As a technology industry analyst, I spend a lot of time on airplanes both domestically and internationally—demonstrated by my freshly minted United Airlines Premiere Million Miler Card. On the majority of those flights, I make a point to walk up and down the aisles of the plane, glancing at what types of devices people are using. While it certainly doesn’t qualify as a rigorous or scientific research methodology, I find it to be a fascinating way to see what’s hot and what’s not. It’s also an interesting way to get a sense of not only what people have bought, but what they actually find important enough to carry with them and use.
Over the last few years—probably to no one’s surprise—I’ve seen a lot of tablets, most of them featuring a fruit logo on their shiny silver back side. People were using their iPads to watch movies, play games, read e-mails and even run other kinds of applications. I’ve seen a few other tablets too—often Kindle Fires—as well as a reasonable number of black-and-white eReaders, like Barnes & Noble Nooks as well as black and white Kindles, and a reasonable sampling of smartphones of different brands. Other than eBooks, most all of these other tablets were used almost exclusively to watch videos, from what I could tell, whereas the smartphones were primarily used to play games. Interestingly, for a long time, it seemed like the odd man out was actually the notebook PC.
But things have changed quite a bit over the last 18 months or so. Now, as I walk down the aisles of my flights what I see primarily are notebooks—and lots of them. The number of tablets—while still reasonable—has made a noticeable decline, particularly as a percentage of the total devices in use. I’m not quite sure when this phenomena started, but during my last several trips I was actually surprised by how many notebooks there were in active use—with most all of them being used for work purposes: e-mail, presentations, spreadsheets and other types of business-focused applications. Now, this could just be a reflection of people focusing more on work as the economy improves, but I actually think it portends a bit of a renaissance for business notebook PCs. Indeed, the most recent US commercial PC shipment numbers from big data houses like IDC and Gartner show several quarters of positive growth—this after several years of declines.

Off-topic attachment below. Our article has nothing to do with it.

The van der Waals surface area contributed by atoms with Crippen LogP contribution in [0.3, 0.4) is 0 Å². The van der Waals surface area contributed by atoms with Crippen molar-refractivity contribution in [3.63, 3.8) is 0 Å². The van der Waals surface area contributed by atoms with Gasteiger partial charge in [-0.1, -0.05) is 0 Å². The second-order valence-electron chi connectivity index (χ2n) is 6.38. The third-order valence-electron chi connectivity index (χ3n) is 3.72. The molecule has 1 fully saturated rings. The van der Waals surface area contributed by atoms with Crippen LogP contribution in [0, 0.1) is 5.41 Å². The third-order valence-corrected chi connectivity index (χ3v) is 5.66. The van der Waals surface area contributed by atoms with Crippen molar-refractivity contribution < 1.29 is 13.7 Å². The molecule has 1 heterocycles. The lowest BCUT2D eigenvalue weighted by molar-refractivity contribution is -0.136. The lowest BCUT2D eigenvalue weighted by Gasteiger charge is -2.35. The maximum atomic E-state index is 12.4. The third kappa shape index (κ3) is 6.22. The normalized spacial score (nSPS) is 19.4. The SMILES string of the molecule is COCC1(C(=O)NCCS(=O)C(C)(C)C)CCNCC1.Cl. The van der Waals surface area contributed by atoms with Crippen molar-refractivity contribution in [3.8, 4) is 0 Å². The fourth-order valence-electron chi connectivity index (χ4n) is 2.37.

The mix of notebooks in use is interesting as well. The vast majority are traditional clamshell form factor Windows 7-based PCs and a fair number of them appear to be very non-Ultrabook like (a polite way of saying pretty big and thick). Of course you’ll also see a decent number of Macbooks (both Pros and Airs), a few Windows XP-based systems and an increasing number of Windows 8/8.1-based PCs—though I’ve seen very little touch-based usage. I’ve also yet to see very many 2-in-1 devices which, in theory at least, are attempting to bridge the gap between notebooks and tablets. All told, it’s frankly a pretty fair reflection of today’s total PC installed base.
But the key point here is that—far from being dead—business notebooks appear to be very much on the rise. It’s almost as if after people finished their initial tablet “flings,” they’ve rediscovered the practical value a notebook offers—particularly for business travel. That’s not to say PCs won’t continue to see challenges from tablets, phablets and other interesting new form factors, but it’s going to be interesting to watch how the device wars continue to evolve. If you want to see where things are headed yourself, just do an aisle check of your own on your next flight.